Let’s say you’re really excited about your new purchase, and you hop in the spa every day for the first month. This means a poorly-insulated but fully paid off spa pool could end up costing you over $150 a month – almost doubling your electric bill. A disappointing scenario for spa owners is they consequently don’t end up soaking as much or worst case, drain the spa water and leave the spa switched off due to the high energy costs to regulate heat in the winter.
Investing in a high-quality tub will not only save you money on future electricity bills but has the added benefits of guarantees and reliability. Used the exact same amount, a well-insulated spa pool could cost as little as $30 a month!
For comparison, the low quality spa pool would take up between 43-47% of your electric bill depending on where you reside. Meanwhile, a high quality spa pool would only be 6-7% of your monthly electric bill.
We are proud to be the only spa company to have our running costs independently tested and proven. If you would like an assessment, our spa pool energy calculator will give you an indication of costs based on the spa model and climate.
What factors affect your spa pool electricity usage?
Now we’ve got an idea of the answer to the question “how much electricity does a spa use?”, we should work to understand how that electricity is used, and how your spa pool power usage (and power bills) might be minimised.
Spa pool electricity usage is affected by a few different factors, including;
The size of the spa pool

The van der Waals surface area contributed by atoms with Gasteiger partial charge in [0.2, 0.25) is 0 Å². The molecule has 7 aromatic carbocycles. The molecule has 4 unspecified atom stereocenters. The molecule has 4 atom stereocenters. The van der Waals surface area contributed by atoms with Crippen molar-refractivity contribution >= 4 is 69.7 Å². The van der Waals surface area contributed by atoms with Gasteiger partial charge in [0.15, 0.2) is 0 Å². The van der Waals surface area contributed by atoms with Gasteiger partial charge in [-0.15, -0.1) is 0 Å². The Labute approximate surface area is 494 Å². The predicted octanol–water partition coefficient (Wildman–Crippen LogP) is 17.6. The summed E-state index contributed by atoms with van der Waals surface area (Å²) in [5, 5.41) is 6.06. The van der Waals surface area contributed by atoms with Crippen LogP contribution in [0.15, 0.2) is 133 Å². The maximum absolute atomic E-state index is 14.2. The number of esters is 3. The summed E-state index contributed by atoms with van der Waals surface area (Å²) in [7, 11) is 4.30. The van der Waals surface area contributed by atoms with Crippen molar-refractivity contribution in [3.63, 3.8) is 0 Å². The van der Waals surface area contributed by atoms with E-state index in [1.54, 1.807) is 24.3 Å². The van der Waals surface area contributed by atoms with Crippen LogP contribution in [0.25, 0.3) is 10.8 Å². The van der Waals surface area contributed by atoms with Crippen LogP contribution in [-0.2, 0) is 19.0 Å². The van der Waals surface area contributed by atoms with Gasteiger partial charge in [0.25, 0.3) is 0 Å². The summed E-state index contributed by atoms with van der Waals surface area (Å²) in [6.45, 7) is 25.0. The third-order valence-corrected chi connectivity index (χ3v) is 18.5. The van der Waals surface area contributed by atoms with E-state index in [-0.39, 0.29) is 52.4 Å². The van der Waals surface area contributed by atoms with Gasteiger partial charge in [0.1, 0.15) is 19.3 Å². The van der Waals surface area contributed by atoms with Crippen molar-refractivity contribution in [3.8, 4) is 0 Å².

The larger the spa pool, the more water there is to heat and the more jets there are to power. The size of your spa will therefore be a key factor in how much electricity you use.
Frequency of use
The more you use your spa, particularly the hydromassage jets, the more electricity you will use. This fact shouldn’t impact the time you spend in your spa however, as a regular soak can deliver proven health and wellness benefits. If you choose a high quality spa pool, it will keep its water at an ideal temperature all year round while using minimal power, so it will always be ready for a soak.
Pumps and circulation systems
How much electricity does a hot tub take to power? The quality of the componentry in your spa pool will be a defining factor: innovative pump and circulation systems made from the finest materials will use less power. Our SilentFlo 5000 technology is a prime example – this circulation system keeps water moving around your spa while using less energy than a 40W light bulb!
How your spa pool heats the water can have a significant effect on your power usage. Most spas feature standard heating elements, but at Hot Spring we offer a couple of clever technologies designed to bring heating costs down: